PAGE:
Certification

35 articles

Avionics 2012 Conference

By Paul Parkinson It's been a long time since my previous blog, as unfortunately I've been engrossed in a number of projects! However, I have just got time to mention that I'm really looking forward to the Avionics Europe conference in Munich on 21-22 March. The conference programme is pretty packed, covering cockpit avionics and technologies for civil and military…

IEC 62304, EN 62304…Confused?

 By Nikhil Chauhan The requirements of IEC 62304 and EN 62304 are identical.  Both, IEC 62304 and EN 62304, share the same genealogy and are well recognized software life cycle standards. The only difference is that they are promoted by two different standardization bodies. IEC (International Electrotechnical Commission) and CENELEC adopted the same standard concurrently. IEC 62304 is a worldwide…

VxWorks Cert Now Supports ARM!

By Alex Wilson Aerospace and defense has relied on rugged embedded vehicle mounted computers for many years, but as devices become more mobile, and with increased demand to reduce SWaP (Size, Weight, and Power), ARM-based computers become an interesting alternative.  Added to that is the wealth of functionality available in ARM devices that make it a good choice, not only to…

VxWorks Cert: Supporting Low Power Devices in Safety Critical Systems

By Bill Graham Embedded microprocessors are steadily progressing towards more performance while maintaining or decreasing power requirements (more succinctly, the performance per watt is getting better and better). High performance processors that decrease system power requirements are desired in safety critical systems just as they are in the general embedded marketplace. Our recent release of VxWorks Cert Platform adds support…

Secure Mobility Message Resonates at MILCOM 2011

By Chip Downing MILCOM 2011 last week in Baltimore, MD was not only educational, but it was a watershed event.   Last year, it was a “coming out” party for custom Android devices; this year however, was the year where many companies are now using COTS hardware and software to their fullest extent, along the entire supply chain, from core to…

Unmanned Systems: More Reports of Security Vulnerabilities

By Joe Wlad By now, you’ve likely heard the latest report of security holes in unmanned ground control systems. This time, a key-logging virus has been found on one or more hard drives at the Nevada operations center for the Predator and Reaper unmanned vehicles. While the investigation is ongoing and impact of the virus is determined, the real concern…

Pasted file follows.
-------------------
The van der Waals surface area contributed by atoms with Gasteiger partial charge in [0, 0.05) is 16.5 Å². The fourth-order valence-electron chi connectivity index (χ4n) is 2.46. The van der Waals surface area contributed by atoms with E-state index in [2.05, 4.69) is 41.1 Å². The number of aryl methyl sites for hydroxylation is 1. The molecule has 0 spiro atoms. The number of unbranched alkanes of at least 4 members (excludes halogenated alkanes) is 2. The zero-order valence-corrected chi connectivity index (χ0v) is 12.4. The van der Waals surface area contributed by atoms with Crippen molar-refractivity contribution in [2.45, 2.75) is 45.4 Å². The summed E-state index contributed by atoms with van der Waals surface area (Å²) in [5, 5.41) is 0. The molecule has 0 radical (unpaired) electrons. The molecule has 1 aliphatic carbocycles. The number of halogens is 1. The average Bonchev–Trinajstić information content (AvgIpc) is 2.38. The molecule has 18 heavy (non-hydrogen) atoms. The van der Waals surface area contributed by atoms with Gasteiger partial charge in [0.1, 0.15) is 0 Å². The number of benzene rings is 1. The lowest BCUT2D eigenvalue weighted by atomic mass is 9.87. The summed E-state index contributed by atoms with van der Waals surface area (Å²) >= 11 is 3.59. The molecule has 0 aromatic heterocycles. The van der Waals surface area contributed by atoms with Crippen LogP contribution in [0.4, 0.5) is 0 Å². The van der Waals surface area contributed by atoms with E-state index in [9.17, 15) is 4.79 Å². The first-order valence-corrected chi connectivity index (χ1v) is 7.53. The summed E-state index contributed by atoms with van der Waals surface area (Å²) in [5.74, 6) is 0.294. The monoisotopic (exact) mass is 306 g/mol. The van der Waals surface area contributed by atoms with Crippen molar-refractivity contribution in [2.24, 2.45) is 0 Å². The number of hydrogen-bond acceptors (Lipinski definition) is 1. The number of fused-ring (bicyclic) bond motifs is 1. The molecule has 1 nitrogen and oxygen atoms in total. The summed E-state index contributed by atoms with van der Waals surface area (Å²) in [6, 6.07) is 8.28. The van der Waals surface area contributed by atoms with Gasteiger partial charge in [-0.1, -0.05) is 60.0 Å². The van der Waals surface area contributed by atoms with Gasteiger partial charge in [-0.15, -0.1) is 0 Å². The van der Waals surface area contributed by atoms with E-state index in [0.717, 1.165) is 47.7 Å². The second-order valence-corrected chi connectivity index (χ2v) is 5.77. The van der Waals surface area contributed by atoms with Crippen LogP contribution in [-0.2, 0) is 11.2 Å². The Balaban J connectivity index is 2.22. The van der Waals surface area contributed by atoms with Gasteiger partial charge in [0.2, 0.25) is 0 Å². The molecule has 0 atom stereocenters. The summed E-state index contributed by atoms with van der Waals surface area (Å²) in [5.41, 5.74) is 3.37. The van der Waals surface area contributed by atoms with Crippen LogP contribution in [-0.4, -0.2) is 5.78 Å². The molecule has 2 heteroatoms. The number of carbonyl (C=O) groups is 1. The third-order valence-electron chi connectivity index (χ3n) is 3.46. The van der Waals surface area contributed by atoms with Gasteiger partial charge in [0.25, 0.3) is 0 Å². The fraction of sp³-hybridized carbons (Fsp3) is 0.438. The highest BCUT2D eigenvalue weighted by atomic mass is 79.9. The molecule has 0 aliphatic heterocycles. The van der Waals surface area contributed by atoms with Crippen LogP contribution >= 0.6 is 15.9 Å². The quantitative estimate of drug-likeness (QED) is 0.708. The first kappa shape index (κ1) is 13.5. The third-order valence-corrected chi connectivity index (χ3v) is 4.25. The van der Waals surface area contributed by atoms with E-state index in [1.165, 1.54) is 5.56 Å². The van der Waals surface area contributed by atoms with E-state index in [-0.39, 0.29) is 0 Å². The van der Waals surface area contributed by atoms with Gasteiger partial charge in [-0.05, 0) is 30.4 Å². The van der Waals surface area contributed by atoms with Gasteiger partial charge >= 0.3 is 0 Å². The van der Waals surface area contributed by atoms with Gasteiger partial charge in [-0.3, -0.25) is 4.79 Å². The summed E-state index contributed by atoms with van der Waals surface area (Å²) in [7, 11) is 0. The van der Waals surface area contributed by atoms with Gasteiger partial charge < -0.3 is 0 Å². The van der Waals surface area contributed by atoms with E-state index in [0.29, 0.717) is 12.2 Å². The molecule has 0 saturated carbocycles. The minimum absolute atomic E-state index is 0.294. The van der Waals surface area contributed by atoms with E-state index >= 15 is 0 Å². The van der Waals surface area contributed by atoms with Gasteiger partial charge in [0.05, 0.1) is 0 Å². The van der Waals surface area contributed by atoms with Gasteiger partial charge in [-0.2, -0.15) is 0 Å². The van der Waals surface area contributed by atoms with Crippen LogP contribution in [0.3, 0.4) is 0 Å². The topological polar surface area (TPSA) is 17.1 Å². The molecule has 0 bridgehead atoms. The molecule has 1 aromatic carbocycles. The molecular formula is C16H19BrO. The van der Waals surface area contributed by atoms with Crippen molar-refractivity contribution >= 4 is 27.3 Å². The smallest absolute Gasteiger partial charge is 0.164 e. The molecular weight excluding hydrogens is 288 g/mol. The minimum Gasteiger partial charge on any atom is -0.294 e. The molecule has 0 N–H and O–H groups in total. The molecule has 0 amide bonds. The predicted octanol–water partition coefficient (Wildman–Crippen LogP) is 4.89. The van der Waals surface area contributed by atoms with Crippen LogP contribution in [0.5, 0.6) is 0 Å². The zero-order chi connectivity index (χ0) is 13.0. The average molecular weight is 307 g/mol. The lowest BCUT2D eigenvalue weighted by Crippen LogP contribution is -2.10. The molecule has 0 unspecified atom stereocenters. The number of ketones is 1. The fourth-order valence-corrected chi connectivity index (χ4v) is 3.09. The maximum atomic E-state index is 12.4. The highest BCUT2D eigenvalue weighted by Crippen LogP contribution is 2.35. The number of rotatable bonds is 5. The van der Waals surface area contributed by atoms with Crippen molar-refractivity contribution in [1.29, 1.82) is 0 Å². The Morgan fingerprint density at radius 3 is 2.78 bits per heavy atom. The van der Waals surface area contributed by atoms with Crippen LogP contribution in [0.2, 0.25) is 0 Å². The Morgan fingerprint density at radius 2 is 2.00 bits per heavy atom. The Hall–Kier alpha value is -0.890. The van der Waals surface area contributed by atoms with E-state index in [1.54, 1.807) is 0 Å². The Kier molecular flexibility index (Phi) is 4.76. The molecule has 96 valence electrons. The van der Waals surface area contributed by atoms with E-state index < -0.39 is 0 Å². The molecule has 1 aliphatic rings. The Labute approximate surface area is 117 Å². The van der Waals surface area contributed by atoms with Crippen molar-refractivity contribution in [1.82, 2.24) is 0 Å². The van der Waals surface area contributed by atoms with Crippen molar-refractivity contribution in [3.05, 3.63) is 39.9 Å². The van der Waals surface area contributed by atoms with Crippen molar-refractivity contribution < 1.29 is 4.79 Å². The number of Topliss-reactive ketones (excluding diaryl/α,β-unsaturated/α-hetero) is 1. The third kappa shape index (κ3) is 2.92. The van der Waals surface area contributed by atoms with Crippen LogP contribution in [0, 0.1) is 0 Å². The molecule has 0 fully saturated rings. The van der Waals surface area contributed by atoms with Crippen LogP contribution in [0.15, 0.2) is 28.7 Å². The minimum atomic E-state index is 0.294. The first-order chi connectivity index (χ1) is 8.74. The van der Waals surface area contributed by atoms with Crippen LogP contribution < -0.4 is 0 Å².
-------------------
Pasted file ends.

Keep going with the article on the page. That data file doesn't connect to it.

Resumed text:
Boeing 787: The long certification journey comes to an end

By Joe Wlad Today, Boeing delivered its first 787 aircraft to All Nippon Airways (ANA) marking a huge technical, moral and financial achievement. Lorraine Bolsinger, president and CEO, GE Aviation Systems, commented in today’s news release: “This is an opportunity for 787 partners to celebrate their role in bringing the 787 Dreamliner to ANA and the world.” We at Wind River…

Linux, Common Criteria and OS Protection Profiles

By Paul Parkinson In 2011, computer and network security news stories, which were previously the preserve of specialist journals and blogs, have become commonplace in the mainstream media. There are now many different types of threat, which are sometimes categorised into hacktivist, e-crime and most recently, advanced persistent threats (APT). Whilst some of these attacks have exploited zero day vulnerabilities,…

Embedded Virtualization to Underpin Next Generation Network-Centric Operations

By Chip Downing “Embedded virtualization” is a technology that is rapidly proliferating in global defense systems that deliver critical data to warfighters.  Embedded virtualization is typically instantiated in small layer of software called a hypervisor that controls all activities and functions on a microprocessor deployed in a military control and communications equipment. These hypervisors can be foundations for hosting a…

Unmanned Systems No Longer Require Human, or Canine, Participation

By Joe Wlad Forty-plus years ago, when automatic pilots were first used to perform automatic landings of large aircraft, there was a joke that was circulated among pilots everywhere. Future aircraft would be manned only by a single pilot and a dog. The pilot’s job would be to feed the dog. The dog’s job would be to bite the pilot…